Asheville nonprofits assist women with cancer

HOPE HELPS: Michelle Butler of Asheville talks about the help she received from Hope Chest for Women following a cancer diagnosis last August. Photo by Leslie Boyd
HOPE HELPS: Michelle Butler of Asheville talks about the help she received from Hope Chest for Women following a cancer diagnosis last August. Photo by Leslie Boyd

When Michelle Butler was diagnosed with an aggressive form of breast cancer last August, she was grateful that she had insurance to cover the bulk of her bills.

What she didn’t realize right away was how many costs are associated with cancer treatment and how quickly they add up.

Butler was a “traveling” nurse working as a contractor in Virginia when she was diagnosed. That meant she wouldn’t be paid for any day she couldn’t work during treatment, since independent contractors don’t receive employee benefits.

“We didn’t have children at home, so we decided to travel,” Butler, 45, says. “My husband is a freelance photographer, and we figured we should travel while we’re still young and healthy enough to enjoy it.”

Before they started traveling, the couple paid off most of their debts, including their mortgage, but while they were in Virginia, Butler was diagnosed with HER2-positive breast cancer. She continued to work most days, except for the four weeks she had to take after surgery. That’s when the little expenses started adding up, and Butler needed help.

Butler found Hope Chest for Women, a small nonprofit that helps women with breast and gynecological cancers, after she returned to the area and started going to Pardee Hospital for care.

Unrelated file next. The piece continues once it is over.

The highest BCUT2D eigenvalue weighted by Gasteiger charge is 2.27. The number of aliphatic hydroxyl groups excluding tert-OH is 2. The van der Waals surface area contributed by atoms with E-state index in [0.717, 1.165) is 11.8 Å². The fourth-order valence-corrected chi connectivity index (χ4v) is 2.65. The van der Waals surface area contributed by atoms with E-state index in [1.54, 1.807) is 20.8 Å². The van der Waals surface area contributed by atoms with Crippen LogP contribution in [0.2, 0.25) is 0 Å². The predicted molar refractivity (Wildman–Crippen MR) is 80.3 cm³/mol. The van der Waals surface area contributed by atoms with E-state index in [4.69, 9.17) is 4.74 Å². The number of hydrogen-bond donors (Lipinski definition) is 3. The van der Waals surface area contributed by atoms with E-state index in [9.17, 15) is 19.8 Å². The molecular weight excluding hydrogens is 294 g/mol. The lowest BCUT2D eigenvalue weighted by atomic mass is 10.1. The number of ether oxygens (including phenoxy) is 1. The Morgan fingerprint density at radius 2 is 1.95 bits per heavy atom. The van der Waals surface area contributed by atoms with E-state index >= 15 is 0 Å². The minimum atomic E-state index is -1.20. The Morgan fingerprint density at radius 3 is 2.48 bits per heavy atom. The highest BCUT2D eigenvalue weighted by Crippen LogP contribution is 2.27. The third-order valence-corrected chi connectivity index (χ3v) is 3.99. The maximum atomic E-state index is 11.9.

Hope Chest for Women was founded as part of Hope, a Women’s Cancer Center. It became a stand-alone nonprofit after the medical practice was sold to Mission Health.

Sara Laws, executive director of Hope Chest for Women, says, “We would have had to limit our help to women who were patients at Mission, and we decided we didn’t want to be limited.”

Hope Chest is 100 percent community-funded, with no government or large grants. Money comes solely from personal contributions and the nonprofit’s own fundraising events. Hope Chest for Women has just one employee. The rest of the work is done by volunteers.

“This gives us the flexibility to cover things other nonprofits can’t,” Laws says. “Our money can go to things that aren’t directly related to treatment, like mobile home lot rent and property tax, or for utility bills.”

Butler has spent $7,000 out-of-pocket so far this year, and she says she is grateful it wasn’t more. Cancer costs can top $1 million pretty quickly, and with deductibles and copays, it can cost tens of thousands a year, even with insurance, Laws says.

For Eunice Daniels, the help from Hope Chest for Women has allowed her to keep living independently by paying small bills when her money runs out before the end of the month.

“I was getting by, well, almost,” Daniels says. “I came up short, and Hope Chest helped. They have never given up on me, so I don’t give up, either.”

Daniels’ cancer has recurred, so she has to remain in treatment to keep the cancer at bay.

Hope Chest also provides gift cards for groceries and gasoline.

“If you live 50 miles away and you have to drive here for treatment every week or two, that gets expensive,” Laws says. “This and other expenses need to be met if people are going to be able to show up for treatment.”